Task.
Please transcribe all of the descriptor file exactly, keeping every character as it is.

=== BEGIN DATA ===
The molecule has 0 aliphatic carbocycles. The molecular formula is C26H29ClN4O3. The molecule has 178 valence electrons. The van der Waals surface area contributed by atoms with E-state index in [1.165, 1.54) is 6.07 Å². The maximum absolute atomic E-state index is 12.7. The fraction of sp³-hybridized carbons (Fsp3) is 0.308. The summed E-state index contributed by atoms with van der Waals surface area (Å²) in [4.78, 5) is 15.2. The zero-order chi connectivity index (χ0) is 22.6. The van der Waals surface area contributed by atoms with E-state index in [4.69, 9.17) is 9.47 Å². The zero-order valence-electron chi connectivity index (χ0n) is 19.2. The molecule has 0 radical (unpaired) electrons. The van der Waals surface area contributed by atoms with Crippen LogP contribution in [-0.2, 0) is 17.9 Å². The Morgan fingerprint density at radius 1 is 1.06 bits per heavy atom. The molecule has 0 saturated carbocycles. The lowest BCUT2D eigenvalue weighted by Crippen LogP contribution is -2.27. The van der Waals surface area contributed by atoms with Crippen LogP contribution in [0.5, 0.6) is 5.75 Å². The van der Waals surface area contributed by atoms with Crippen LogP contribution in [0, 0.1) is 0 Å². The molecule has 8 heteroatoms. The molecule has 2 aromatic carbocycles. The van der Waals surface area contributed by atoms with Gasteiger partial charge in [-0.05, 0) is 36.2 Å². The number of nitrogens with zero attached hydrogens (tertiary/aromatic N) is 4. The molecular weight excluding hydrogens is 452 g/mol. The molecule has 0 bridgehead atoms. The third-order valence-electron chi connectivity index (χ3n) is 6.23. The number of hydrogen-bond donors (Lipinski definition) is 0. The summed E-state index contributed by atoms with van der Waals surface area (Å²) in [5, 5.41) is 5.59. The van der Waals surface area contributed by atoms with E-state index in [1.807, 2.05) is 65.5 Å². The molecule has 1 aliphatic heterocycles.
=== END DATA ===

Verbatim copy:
The molecule has 0 aliphatic carbocycles. The molecular formula is C26H29ClN4O3. The molecule has 178 valence electrons. The van der Waals surface area contributed by atoms with E-state index in [1.165, 1.54) is 6.07 Å². The maximum absolute atomic E-state index is 12.7. The fraction of sp³-hybridized carbons (Fsp3) is 0.308. The summed E-state index contributed by atoms with van der Waals surface area (Å²) in [4.78, 5) is 15.2. The zero-order chi connectivity index (χ0) is 22.6. The van der Waals surface area contributed by atoms with E-state index in [4.69, 9.17) is 9.47 Å². The zero-order valence-electron chi connectivity index (χ0n) is 19.2. The molecule has 0 radical (unpaired) electrons. The van der Waals surface area contributed by atoms with Crippen LogP contribution in [-0.2, 0) is 17.9 Å². The Morgan fingerprint density at radius 1 is 1.06 bits per heavy atom. The molecule has 0 saturated carbocycles. The lowest BCUT2D eigenvalue weighted by Crippen LogP contribution is -2.27. The van der Waals surface area contributed by atoms with Crippen LogP contribution in [0.5, 0.6) is 5.75 Å². The van der Waals surface area contributed by atoms with Crippen LogP contribution in [0, 0.1) is 0 Å². The molecule has 8 heteroatoms. The molecule has 2 aromatic carbocycles. The van der Waals surface area contributed by atoms with Gasteiger partial charge in [-0.05, 0) is 36.2 Å². The number of nitrogens with zero attached hydrogens (tertiary/aromatic N) is 4. The molecular weight excluding hydrogens is 452 g/mol. The molecule has 0 bridgehead atoms. The third-order valence-electron chi connectivity index (χ3n) is 6.23. The number of hydrogen-bond donors (Lipinski definition) is 0. The summed E-state index contributed by atoms with van der Waals surface area (Å²) in [5, 5.41) is 5.59. The van der Waals surface area contributed by atoms with E-state index in [1.807, 2.05) is 65.5 Å². The molecule has 1 aliphatic heterocycles.